Major Papers


gender, ceo, glass ceiling, glass cliff, media, newspaper


Previous business research indicates that there is a glass ceiling and other obstacles that females face to get to top management positions, specifically a CEO position. The Glass Cliff Phenomenon is a theory coined by Ryan and Haslam (2007) that indicates females are more likely to be appointed to a CEO position in a firm that is in a precarious situation with a high probability of organizational failure. Female CEO representation in public firms, therefore, is incredibly small relative to male CEO representation. This lack of visible representation of women in positions of power, as compared to their male counterparts, is due to the fact that female CEO’s face an earlier exit circumstance because the companies in which they lead have a high probability of failure.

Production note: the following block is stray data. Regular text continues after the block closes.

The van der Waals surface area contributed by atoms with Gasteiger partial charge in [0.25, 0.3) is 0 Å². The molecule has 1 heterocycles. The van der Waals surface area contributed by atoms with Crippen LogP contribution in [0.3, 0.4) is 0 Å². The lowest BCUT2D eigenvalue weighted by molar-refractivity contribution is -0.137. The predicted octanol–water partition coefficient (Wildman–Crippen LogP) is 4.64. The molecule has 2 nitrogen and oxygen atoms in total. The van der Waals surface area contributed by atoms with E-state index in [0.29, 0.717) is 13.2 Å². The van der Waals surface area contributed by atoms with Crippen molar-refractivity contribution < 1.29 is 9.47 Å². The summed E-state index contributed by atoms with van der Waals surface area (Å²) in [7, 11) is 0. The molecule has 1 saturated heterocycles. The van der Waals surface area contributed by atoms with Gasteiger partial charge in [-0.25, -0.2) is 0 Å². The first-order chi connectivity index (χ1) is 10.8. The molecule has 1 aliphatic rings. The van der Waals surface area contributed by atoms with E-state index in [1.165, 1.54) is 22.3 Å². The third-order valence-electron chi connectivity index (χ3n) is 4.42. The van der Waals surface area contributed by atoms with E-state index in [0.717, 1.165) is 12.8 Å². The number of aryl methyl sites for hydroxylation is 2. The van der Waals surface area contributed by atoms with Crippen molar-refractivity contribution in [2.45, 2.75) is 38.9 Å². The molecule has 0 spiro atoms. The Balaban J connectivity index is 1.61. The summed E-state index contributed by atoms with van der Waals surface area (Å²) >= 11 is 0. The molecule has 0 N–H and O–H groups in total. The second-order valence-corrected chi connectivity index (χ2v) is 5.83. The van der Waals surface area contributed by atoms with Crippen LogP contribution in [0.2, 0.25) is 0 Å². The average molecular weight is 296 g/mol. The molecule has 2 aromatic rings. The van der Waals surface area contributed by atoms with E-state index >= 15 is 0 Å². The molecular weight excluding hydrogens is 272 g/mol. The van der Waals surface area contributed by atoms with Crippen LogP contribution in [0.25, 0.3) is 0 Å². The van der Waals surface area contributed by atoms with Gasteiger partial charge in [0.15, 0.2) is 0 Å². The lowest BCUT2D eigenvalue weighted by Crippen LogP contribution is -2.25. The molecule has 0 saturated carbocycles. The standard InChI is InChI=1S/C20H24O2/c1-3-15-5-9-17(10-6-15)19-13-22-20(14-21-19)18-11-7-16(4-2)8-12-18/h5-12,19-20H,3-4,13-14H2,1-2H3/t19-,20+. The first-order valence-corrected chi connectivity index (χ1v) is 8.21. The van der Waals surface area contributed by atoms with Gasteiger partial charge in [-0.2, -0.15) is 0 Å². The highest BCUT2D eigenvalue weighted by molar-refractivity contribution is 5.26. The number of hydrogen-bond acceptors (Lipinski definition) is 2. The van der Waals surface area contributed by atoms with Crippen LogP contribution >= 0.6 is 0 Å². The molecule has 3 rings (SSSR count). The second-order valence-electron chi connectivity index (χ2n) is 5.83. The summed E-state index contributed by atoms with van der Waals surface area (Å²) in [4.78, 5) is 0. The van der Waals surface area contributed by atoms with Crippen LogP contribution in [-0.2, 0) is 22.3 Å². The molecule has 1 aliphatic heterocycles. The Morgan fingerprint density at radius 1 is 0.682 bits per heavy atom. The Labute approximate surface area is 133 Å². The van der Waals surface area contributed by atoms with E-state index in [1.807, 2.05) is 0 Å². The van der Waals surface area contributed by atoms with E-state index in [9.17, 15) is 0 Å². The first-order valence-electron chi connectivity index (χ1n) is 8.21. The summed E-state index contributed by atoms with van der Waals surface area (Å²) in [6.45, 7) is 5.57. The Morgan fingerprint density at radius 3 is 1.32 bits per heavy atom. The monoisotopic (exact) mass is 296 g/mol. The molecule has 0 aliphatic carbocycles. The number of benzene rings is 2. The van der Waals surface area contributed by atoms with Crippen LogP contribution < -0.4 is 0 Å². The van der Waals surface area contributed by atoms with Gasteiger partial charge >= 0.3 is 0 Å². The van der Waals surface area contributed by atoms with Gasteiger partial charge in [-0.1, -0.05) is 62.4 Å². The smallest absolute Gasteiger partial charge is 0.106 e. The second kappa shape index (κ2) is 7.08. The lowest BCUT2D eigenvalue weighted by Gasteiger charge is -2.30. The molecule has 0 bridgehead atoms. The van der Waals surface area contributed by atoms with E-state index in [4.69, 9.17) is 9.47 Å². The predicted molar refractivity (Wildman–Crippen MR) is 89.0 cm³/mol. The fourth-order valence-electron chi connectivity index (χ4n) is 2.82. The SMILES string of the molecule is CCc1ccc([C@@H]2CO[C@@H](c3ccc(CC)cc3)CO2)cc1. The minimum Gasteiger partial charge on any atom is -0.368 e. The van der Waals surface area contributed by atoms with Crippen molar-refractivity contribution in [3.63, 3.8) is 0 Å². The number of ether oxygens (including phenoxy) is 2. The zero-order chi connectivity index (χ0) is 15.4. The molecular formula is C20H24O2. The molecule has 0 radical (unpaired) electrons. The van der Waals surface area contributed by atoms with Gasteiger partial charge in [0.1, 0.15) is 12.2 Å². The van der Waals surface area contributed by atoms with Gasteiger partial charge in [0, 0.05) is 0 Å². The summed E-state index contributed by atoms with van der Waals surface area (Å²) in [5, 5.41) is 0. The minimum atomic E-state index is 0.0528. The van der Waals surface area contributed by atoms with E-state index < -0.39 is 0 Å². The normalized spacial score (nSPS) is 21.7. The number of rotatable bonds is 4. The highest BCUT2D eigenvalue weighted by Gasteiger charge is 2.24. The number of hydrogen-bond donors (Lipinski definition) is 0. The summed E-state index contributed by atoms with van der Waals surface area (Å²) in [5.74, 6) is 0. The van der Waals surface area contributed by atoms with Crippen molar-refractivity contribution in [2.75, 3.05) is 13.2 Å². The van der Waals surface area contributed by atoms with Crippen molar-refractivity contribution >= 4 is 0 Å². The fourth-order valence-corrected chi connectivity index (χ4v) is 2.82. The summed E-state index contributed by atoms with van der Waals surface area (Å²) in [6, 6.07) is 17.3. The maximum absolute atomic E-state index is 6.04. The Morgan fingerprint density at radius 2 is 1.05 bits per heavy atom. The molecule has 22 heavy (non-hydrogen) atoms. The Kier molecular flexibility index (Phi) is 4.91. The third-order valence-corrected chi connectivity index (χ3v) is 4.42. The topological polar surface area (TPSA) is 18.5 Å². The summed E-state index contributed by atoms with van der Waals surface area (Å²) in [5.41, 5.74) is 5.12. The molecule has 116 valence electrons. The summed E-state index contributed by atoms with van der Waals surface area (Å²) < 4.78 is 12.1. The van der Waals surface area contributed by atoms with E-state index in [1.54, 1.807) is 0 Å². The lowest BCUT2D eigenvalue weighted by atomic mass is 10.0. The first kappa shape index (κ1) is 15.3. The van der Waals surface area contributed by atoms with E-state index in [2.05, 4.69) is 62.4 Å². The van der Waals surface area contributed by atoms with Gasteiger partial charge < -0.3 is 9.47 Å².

The glass ceiling theory, in essence, is that women are more likely to be selected for more precarious situations. In other words, when companies are in times of crisis, they tend to select females for top management positions. How the media perceives these women, in contrast to men, determines the narratives written about women in positions of power.

Primary Advisor

Martha Reaveley

Program Reader

Peter Miller

Degree Name

Master of Business Administration


Business Administration

Document Type

Major Research Paper

Convocation Year